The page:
1948 Porsche 356/2 Coupe
Two of Dr. Ferdinand Porsche's ambitions were to build an economical car for the masses and to build a sports car. The Volkswagen Type 1 "Beetle" fulfilled the first ambition and provided the means to realize the second -- the Type 60K10, which would be the basis for the 1948 Porsche 356/2 coupe.
Porsche designed the Type 60K10 on a stretched Beetle floor plan with a hotter VW engine to compete in a Berlin-to-Rome road race planned for September 1939. The race was canceled by the onset of World War II that same month.
Soon after the war, French authorities imprisoned Porsche on charges of war crimes. His son, Ferry, was left with the tasks of bailing his father out of prison and keeping the family auto design business going.
By the time Ferdinand Porsche was freed, Ferry Porsche (who died early in 1998, the Porsche marque's 50th anniversary year) was developing two sports car prototypes. The 356/1, a mid-engine roadster, didn't go beyond the prototype stage. The rear-engine 356/2 became a production car and established a layout and style echoed to this day in the latest Porsche 911.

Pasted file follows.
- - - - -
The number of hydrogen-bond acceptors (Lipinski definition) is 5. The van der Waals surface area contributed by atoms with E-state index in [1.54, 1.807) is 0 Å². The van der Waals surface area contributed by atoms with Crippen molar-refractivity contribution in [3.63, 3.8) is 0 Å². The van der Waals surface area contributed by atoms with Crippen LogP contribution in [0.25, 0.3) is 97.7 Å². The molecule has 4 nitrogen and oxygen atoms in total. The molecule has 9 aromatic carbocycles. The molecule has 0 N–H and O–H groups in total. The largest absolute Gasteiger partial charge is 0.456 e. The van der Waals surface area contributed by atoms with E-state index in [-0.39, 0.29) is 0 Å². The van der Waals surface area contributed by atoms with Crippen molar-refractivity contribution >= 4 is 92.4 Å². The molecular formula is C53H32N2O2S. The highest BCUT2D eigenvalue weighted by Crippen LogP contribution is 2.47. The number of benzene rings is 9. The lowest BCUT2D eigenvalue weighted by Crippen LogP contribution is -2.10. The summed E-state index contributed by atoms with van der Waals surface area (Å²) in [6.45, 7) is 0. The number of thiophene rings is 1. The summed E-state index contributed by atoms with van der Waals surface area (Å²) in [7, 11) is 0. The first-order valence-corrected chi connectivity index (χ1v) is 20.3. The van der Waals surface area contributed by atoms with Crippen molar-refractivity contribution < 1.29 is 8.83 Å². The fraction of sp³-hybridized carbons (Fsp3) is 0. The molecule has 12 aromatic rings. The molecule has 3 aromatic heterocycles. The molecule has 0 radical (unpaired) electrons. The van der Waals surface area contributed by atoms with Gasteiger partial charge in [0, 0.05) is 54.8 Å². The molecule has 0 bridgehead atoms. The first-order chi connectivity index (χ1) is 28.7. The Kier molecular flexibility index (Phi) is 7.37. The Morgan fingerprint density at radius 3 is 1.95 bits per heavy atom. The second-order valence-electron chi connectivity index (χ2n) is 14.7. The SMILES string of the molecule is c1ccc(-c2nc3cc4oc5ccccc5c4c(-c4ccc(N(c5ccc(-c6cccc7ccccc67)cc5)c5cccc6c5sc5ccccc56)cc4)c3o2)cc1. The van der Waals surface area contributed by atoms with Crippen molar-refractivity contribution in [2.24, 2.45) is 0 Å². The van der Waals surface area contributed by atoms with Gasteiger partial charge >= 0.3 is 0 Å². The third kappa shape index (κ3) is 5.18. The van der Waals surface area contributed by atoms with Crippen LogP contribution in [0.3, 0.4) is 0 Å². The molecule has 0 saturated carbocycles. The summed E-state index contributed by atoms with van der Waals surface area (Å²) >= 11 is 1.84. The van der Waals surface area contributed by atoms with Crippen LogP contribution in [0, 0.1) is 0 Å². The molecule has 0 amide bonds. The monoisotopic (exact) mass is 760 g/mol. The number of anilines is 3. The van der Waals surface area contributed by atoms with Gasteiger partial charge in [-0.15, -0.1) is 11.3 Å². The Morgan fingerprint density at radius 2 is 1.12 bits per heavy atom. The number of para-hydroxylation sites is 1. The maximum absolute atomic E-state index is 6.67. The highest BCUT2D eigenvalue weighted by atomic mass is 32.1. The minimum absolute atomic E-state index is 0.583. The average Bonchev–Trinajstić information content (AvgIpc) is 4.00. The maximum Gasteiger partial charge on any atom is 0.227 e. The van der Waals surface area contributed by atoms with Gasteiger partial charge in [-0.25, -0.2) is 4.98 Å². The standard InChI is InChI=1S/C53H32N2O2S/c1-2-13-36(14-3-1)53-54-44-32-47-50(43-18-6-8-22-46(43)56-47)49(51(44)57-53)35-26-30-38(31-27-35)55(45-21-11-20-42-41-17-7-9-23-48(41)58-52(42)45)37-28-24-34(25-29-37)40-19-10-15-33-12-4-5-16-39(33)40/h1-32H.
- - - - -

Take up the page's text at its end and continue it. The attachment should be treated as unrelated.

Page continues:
The 356/2 followed the example of the prewar Type 60K10 by using Volkswagen components with a streamlined body. The rigid floor plan was unique to Porsche but designed so the standard Beetle front and rear suspension assemblies would bolt right in.
The Beetle's four-wheel independent suspension with torsion bars was advanced for its time. Some expensive sports cars were still using solid axles with leaf springs. Testing on mountain roads produced a rugged car that handled well.
The standard 1131cc (69-cid) VW air-cooled engine put out 25 horsepower. By adding special heads with larger valves, higher compression, and dual carburetors, the Porsche version developed 40 horsepower.
Ferdinand Porsche's philosophy was that the power-to-weight ratio was more important than absolute power. With a weight of around 1,300 pounds, the 356/2 could do almost 90 mph, yet gas mileage and reliability remained Beetle-like.
Helping to keep weight down was an aluminum body. Its simple, rounded, fast-back shape offered low wind resistance. The interior was also simple, with few gauges, but still used quality materials.
Until 1950, Porsches were made in a converted sawmill in the village of Gmiind, Austria, where Porsche had taken his staff in the last year of the war to avoid Allied bombing. For car making it was too remote and not equipped for any kind of volume production. (The car featured here was one of only four 356/2s produced in 1948.)
The extensive handwork used at the small plant kept prices high in spite of the use of Volkswagen components. Coupes cost $3,750 and cabriolets $4,250. Cabriolets and some coupes were sent to outside coach-builders for bodies.
Our feature car was built entirely at Gmiind. Owner C. A. Stoddard, of Novelty, Ohio, says it is "the oldest known production Porsche in the world."
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